Friday, January 24, 2014

Rug(s) Of The Week

by John Aldrich

The popular Tree Of Life design provides a cheerful note at this time of year when we are all wondering if spring will ever come. These rugs depict colorful birds flying into and out of a corn plant which arises from a ceremonial basket. Several interpretations are associated with this, but the end result is always a feeling of hope and optimism.

We recently added three fine examples of this weaving style to our rug catalog. They are all relatively small, reasonably priced, and well-woven.

The first two are from the loom of Verna Benally:

Both of these rugs measure about 18" x 20" and are priced at $400. In the catalog, the first is #7938, and the second is #7939.

The third rug is by Eleanore Towne:

It is priced at $375 and measures 19" x 28". It is #7966 in our rug catalog.

Eleanore was featured in a previous Rug Of The Week post which you can see here.

For a happy note in anticipation of spring, consider adding one of these to your home.

See this 2010 post for more information about the rug catalog.

Notes: Every effort has been made to photograph and present the rugs with as accurate rendition of color as possible. It's not possible, however, to be certain that your computer won't show some variance. Where two prices are listed in the catalog, the higher represents what the weaver hopes to receive and the lower, the minimum she will accept. As has always been the case at ANE all the proceeds of every rug sale go entirely to the weaver. Prices are set by the weaver, and since there is no "middleman" they are typically very reasonable.

And to see more of what's happening at ANE visit us on Facebook.

Wednesday, January 1, 2014

The Food Runs to Dilkon and Leupp - Early History

by John Aldrich, utilizing information provided by Ann Voda and Carol Ashton. Historic photos by Ann and Carol.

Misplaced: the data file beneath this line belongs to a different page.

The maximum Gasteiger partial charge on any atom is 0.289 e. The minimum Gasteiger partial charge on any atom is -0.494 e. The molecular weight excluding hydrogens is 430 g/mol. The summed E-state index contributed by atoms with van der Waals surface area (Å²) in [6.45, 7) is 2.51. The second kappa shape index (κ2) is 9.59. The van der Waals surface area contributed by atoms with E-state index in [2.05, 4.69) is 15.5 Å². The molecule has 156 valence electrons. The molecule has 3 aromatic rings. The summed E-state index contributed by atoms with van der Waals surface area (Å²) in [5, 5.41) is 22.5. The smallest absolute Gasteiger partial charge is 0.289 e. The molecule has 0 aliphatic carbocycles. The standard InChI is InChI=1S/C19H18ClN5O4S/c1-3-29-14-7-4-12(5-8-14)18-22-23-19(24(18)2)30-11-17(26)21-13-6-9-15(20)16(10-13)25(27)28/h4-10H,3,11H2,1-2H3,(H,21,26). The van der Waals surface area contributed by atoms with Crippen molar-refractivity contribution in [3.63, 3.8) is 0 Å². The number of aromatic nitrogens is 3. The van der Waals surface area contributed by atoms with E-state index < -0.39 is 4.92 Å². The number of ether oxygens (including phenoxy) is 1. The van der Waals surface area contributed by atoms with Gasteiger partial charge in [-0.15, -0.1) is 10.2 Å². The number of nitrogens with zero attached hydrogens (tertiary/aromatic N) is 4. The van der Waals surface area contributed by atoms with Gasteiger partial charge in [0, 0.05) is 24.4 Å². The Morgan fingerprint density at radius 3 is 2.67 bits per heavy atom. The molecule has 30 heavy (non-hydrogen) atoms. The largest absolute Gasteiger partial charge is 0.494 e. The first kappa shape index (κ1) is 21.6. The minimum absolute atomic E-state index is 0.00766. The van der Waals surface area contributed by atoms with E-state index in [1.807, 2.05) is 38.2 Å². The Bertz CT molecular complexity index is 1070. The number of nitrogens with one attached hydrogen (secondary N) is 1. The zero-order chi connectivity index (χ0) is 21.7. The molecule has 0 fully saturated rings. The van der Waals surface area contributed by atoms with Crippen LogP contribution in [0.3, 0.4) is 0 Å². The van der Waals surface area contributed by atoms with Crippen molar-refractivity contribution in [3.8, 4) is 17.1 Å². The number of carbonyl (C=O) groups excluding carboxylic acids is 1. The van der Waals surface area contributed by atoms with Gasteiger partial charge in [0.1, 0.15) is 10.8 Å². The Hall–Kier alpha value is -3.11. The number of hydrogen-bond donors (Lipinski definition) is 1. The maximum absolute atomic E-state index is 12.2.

In two prior posts I tried to provide an overview of the food runs to Dilkon and Leupp. These included a bit of the history of those food runs. Subsequently Ann Voda and Carol Ashton have provided some additional details about those early years. Ann and Carol were a part of the original small group of volunteers that initiated these food runs.

The initial planning for these runs took place at a meeting in Winslow in May of 1999 that included Linda Myers, Cyndy Sheldon, Eunice Spencer, Louise Walker, Ann Voda, and Carol Ashton. Cyndy was a social worker at the Indian Health Service facility in Winslow and felt that the elderly population at both Dilkon and Leupp was in need of basic care and comfort items. Working with Eunice Spencer at Dilkon and Lorraine Walker at Leupp, a group of needy Elders greater than 70 years of age was identified and enrolled into the Program.

To keep the logistics simple, the Elders received $50 food certificates for Bashas supermarkets rather than food boxes at these initial food runs. There is a Bashas market located in Dilkon, and Winslow, a border town not far away, had one as well at the time. In addition to food certificates, Elders also received utility buckets filled with a variety of giveaway items that would be of assistance to their personal health and comfort.

In March of 2000 the first food runs took place. At Dilkon the meeting was held at the First Church Of The Nazarene, and at Leupp it took place at the local Chapter House. The group of volunteers that participated in this occasion were Linda Myers, Ann Voda, Carol Ashton, Sarah Sifers, Cyndy Sheldon, and Pearl Towne.

This photo, taken at the first Dilkon food run, shows Ann distributing items to the utility buckets that will be given to each of the Elders.

In September of 2000 the second food run to these locations took place and included these volunteers: Linda Myers, Ann Voda, Carol Ashton, Cyndy Sheldon, Pearl Towne, and Ray Coleman. In addition to food certificates, Elders received laundry baskets filled with soaps, scrubbers, towels, bleach, and other miscellaneous items. Ann and Carol did all the shopping for the items contained in the baskets for these initial food runs.

This photo, taken at Dikon in September 2000, shows Ann and Ray unloading giveaways from a car while Elder Bessie Paul looks on.

Here are some of the laundry baskets used to hold the giveaways.

After these first food runs, the number of volunteers increased and sponsors were found for the Elders. This made it possible for the food runs to evolve into full-blown food runs as we know them today. However, as mentioned in the other blogs about Dilkon and Leupp, the Elders at these locations have now elected to receive food certificates again in lieu of food boxes.

Ann Voda and Carol Ashton have been dedicated volunteers with ANE for many years and remained active in attending food runs until 2010. They still take part in the annual rug show where they can be found working at the hand spun rug table. Their heartfelt years of service and infectious laughter will always be an important part of ANE's history.